Ask the Vet – First Aid Kit

Setting-up a first-aid kit can be a great idea as we get into the nice Spring weather and we are more active. My goal is to recommend some basic supplies that can apply to all pet owners. Depending on your needs and activities, you may choose to add even more items that fit your pets’ needs.

Container – look for a solid, waterproof container to keep supplies in. My favorite is the handled plastic totes in the storage container section of a department store. You can also use a smaller toolbox or even a large tackle box.

Phone numbers – keep the phone number of the closest or your preferred emergency clinic right in the box. Also, this is a good place to keep your own doctor’s clinic number in the case of an animal bite. Having those numbers pre-programmed on your cell phone is another option.

Bandage material – having some basic supplies for those minor cuts and scrapes will be the most used supplies of your first-aid kit.

Vet-wrap (lots of colors available) in 2 and 4 inch widths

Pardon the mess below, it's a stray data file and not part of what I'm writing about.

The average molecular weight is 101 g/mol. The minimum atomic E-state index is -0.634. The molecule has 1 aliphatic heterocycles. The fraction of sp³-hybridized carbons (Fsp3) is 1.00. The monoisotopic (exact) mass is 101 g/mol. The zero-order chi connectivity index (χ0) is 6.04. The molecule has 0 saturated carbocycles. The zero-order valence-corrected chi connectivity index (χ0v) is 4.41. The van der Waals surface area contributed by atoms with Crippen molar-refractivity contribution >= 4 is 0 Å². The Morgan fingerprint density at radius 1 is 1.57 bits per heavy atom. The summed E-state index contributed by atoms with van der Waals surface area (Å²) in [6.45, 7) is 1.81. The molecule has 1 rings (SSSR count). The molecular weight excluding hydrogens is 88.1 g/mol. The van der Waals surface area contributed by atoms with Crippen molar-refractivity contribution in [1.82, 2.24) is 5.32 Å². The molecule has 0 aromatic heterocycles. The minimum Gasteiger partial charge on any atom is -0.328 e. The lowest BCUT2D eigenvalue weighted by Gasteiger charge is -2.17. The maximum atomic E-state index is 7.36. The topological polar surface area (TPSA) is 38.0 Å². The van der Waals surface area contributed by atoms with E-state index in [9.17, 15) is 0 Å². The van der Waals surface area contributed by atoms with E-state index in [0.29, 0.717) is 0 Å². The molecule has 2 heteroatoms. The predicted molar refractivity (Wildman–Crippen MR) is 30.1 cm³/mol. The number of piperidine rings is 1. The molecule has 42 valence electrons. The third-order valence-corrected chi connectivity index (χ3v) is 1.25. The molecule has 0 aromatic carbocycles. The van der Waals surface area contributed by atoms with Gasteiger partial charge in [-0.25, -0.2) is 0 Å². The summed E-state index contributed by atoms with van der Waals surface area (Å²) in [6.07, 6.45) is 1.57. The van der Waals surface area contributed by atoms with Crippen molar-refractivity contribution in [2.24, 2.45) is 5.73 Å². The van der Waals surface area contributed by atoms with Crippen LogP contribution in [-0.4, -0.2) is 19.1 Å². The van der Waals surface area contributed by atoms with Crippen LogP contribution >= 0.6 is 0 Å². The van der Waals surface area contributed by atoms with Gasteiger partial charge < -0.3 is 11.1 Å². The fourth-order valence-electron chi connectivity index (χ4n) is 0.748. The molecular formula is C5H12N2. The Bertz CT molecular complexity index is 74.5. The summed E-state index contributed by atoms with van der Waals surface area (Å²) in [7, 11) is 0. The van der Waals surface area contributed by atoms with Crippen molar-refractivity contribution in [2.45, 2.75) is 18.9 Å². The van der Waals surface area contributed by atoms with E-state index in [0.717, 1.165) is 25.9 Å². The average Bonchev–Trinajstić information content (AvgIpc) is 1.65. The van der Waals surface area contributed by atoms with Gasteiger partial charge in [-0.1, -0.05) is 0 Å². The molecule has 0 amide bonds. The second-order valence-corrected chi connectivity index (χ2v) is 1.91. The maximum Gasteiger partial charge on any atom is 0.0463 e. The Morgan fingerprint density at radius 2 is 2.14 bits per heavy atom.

Gauze pads like Telfa non-stick pads and/or non-sterile 4” x 4” pads are a must

Stretch gauze rolls – in 2 or 4 inch size. This can also be used as a make-shift muzzle

Adhesive tape for securing bandage material and Bandage scissors

Styptic powder for those broken nails, or nails that were cut too short.

Antiseptics like iodine (Betadine) or a chloahexadine (Novalsan) solution are used for cleansing wounds.

A bottle of irrigation solution or at least a bottle of sterile saline for cleaning contacts (not the no-rub storage solution) is used for flushing afterwards and alcohol wipes may be used after flushing.

Triple antibiotic cream or ointment (only for dog, cats or ferrets).

Hydrogen peroxide for cleaning wounds or possible inducing vomiting (contact an emergency clinic before doing this to make sure it is safe to do so).

Tweezers or forceps for removing splinters or even ticks.

Petroleum jelly and a digital thermometer that is dedicate to pet use.

Clean towel or several sheets of a durable paper towel for clean-up or controlling bleeding.

A blanket for stabilization and restraint, an extra leash and possibly a muzzle.

Treats or a pop-top canned food to help them relax.

For a ferret first aid kit always include some Karo syrup in this place for hypoglycemic attacks.

A pair of rubber or exam gloves for you to wear.

A flashlight or penlight.

Cold and Hot packs are an optional item.

A first Aid booklet and instructions on animal CPR can be purchased or downloaded from the internet.
While this may seem like an overwhelming amount of items to keep in a kit, you will be glad to have them at hand if you ever need them. Hopefully, you never do.
Dr. Carla Christman D.V.M. – Healthy Pet